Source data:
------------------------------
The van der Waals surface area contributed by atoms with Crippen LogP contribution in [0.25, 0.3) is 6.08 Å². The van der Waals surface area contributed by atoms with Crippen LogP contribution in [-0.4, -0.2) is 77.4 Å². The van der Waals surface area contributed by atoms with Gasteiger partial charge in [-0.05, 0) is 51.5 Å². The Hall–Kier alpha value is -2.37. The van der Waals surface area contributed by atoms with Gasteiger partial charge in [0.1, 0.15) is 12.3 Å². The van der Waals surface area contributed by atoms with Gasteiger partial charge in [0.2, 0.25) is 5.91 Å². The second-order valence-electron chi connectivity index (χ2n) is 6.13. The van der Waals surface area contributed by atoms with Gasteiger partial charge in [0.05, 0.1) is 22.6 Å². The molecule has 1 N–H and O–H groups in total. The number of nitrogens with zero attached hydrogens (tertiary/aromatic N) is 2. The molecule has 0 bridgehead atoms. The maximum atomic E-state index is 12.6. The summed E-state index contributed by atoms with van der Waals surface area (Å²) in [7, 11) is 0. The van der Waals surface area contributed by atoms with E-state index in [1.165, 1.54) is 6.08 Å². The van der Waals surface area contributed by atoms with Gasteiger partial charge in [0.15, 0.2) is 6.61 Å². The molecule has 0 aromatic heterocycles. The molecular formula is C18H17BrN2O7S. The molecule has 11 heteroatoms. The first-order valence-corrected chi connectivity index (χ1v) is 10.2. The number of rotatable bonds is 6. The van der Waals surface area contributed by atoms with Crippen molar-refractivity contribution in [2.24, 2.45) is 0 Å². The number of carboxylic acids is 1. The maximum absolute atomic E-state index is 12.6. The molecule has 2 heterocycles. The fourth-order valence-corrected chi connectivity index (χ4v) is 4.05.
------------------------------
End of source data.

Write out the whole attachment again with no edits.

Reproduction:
The van der Waals surface area contributed by atoms with Crippen LogP contribution in [0.25, 0.3) is 6.08 Å². The van der Waals surface area contributed by atoms with Crippen LogP contribution in [-0.4, -0.2) is 77.4 Å². The van der Waals surface area contributed by atoms with Gasteiger partial charge in [-0.05, 0) is 51.5 Å². The Hall–Kier alpha value is -2.37. The van der Waals surface area contributed by atoms with Gasteiger partial charge in [0.1, 0.15) is 12.3 Å². The van der Waals surface area contributed by atoms with Gasteiger partial charge in [0.2, 0.25) is 5.91 Å². The second-order valence-electron chi connectivity index (χ2n) is 6.13. The van der Waals surface area contributed by atoms with Gasteiger partial charge in [0.05, 0.1) is 22.6 Å². The molecule has 1 N–H and O–H groups in total. The number of nitrogens with zero attached hydrogens (tertiary/aromatic N) is 2. The molecule has 0 bridgehead atoms. The maximum atomic E-state index is 12.6. The summed E-state index contributed by atoms with van der Waals surface area (Å²) in [7, 11) is 0. The van der Waals surface area contributed by atoms with E-state index in [1.165, 1.54) is 6.08 Å². The van der Waals surface area contributed by atoms with Gasteiger partial charge in [0.15, 0.2) is 6.61 Å². The molecule has 0 aromatic heterocycles. The molecular formula is C18H17BrN2O7S. The molecule has 11 heteroatoms. The first-order valence-corrected chi connectivity index (χ1v) is 10.2. The number of rotatable bonds is 6. The van der Waals surface area contributed by atoms with Crippen molar-refractivity contribution in [2.24, 2.45) is 0 Å². The number of carboxylic acids is 1. The maximum absolute atomic E-state index is 12.6. The molecule has 2 heterocycles. The fourth-order valence-corrected chi connectivity index (χ4v) is 4.05.